Posts Tagged ‘growth-stage companies’

Venture capitalists have little fancy for Indian start-ups

Venture capitalists have little fancy for Indian start-ups

Dreamy-eyed Indian entrepreneurs, hoping to talk their way into getting venture capital for their start-ups might as well look elsewhere for funding.

😦

It doesn’t happen in India, not often anyway, investors and experts in the industry, maintain.

Venture capitalists in India only prefer growth-stage companies — firms already up and running that need money for expansion.

Most start-up entrepreneurs, as a result, dive into their own pockets or banks, or draw funds from family and friends.


Seed capital for a new business has not come of age in India, they added.

The concept of seed capital does not exist in India, there are a few funds which have come up of late, but it is minuscule compared to the need and potential.

And the problem has also compounded by the current economic scenario, where financial institutions are more concerned with keeping their capital safe than risk their funds with a new venture.

Venture capital firms invested $740 million India in 2008 compared to $876 million in the previous year.

‘The number of deals were also down to 125 in 2008 from 144 in 2007.

Jagannadham Thunuguntla, equity head at SMC Capitals, has an explanation.

‘The confidence among foreign funds, be it venture capital or private equity, hasn’t been restored after what happened back home.’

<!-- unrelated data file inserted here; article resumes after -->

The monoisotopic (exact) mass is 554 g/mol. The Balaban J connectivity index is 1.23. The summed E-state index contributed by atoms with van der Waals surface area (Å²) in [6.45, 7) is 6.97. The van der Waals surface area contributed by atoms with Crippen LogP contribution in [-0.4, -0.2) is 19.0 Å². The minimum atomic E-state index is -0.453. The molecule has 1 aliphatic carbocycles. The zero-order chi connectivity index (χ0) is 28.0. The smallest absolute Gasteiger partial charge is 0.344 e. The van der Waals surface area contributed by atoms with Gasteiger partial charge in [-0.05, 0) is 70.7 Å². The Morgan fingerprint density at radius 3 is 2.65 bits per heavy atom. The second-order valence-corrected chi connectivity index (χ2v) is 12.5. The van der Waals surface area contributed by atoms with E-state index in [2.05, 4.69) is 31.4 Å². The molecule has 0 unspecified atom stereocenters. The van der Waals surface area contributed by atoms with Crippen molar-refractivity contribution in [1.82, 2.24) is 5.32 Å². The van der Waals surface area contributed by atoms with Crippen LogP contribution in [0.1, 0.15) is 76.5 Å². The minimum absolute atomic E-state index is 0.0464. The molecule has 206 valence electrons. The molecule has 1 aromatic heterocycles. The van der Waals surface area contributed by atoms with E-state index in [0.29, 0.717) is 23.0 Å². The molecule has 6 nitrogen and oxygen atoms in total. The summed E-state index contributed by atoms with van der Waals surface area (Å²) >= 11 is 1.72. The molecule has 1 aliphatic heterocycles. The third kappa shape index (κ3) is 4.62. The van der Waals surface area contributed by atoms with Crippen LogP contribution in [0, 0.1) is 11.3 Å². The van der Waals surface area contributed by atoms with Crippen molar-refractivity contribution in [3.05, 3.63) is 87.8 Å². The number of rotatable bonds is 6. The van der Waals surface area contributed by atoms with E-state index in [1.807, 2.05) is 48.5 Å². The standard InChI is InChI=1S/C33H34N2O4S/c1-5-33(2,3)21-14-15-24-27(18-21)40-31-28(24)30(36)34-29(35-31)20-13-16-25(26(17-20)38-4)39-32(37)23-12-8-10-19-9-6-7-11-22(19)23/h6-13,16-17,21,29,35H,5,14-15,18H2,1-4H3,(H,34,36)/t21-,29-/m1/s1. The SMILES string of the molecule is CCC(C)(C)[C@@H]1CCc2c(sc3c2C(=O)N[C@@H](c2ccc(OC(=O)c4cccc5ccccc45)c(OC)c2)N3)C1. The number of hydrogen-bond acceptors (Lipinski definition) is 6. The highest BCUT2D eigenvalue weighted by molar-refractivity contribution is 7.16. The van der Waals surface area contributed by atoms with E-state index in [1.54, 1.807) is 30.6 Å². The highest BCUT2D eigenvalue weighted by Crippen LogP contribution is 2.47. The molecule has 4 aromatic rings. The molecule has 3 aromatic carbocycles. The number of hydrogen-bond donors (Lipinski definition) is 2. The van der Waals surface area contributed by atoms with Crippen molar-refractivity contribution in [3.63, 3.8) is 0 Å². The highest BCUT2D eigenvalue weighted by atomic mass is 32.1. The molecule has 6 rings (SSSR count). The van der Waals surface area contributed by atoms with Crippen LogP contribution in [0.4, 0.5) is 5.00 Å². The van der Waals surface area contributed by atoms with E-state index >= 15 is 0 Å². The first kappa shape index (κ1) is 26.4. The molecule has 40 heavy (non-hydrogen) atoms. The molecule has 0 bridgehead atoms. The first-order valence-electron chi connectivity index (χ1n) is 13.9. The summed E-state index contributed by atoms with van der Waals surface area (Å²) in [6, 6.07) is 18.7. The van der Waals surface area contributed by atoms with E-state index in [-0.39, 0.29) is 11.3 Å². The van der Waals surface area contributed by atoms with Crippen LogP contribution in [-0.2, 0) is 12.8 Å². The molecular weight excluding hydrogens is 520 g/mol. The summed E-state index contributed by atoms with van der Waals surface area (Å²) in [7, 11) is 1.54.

According to him, these funds will start returning to the equities markets first, and later look at other avenues.

Among start-ups, too, there is intense competition to get venture capital funding.

And more often, there is one set of firms that comes up tops — IT-based businesses or companies that use the web to reach out to customers, said veteran venture capitalists.

A lot of venture capital firms look favourably at IT start-ups because once the concept takes off it is easier for such businesses to scale up.

Also venture capitalists generally have a Silicon Valley background and have a greater understanding of such types of business models.

Past record also matters — a larger number of IT firms have given attractive returns.

‘There is a reasonably long list of IT firms — MindTree, Spectramind, Mphasis, Daksh, Naukri.com — which have delivered good exits for venture capitalists.

Perhaps, that’s the reason why people like Manish Malhotra – who quit his position with a top bank to start a hospitality agency – are still floundering with their business.

‘Venture capital is difficult to get. I come from the banking industry and know people. But even then it hasn’t been easy at all to convince them that my plans will work,’ Malhotra said.

Dreamy-eyed Indian entrepreneurs, hoping to talk their way into getting venture capital for their start-ups might as well look elsewhere for funding.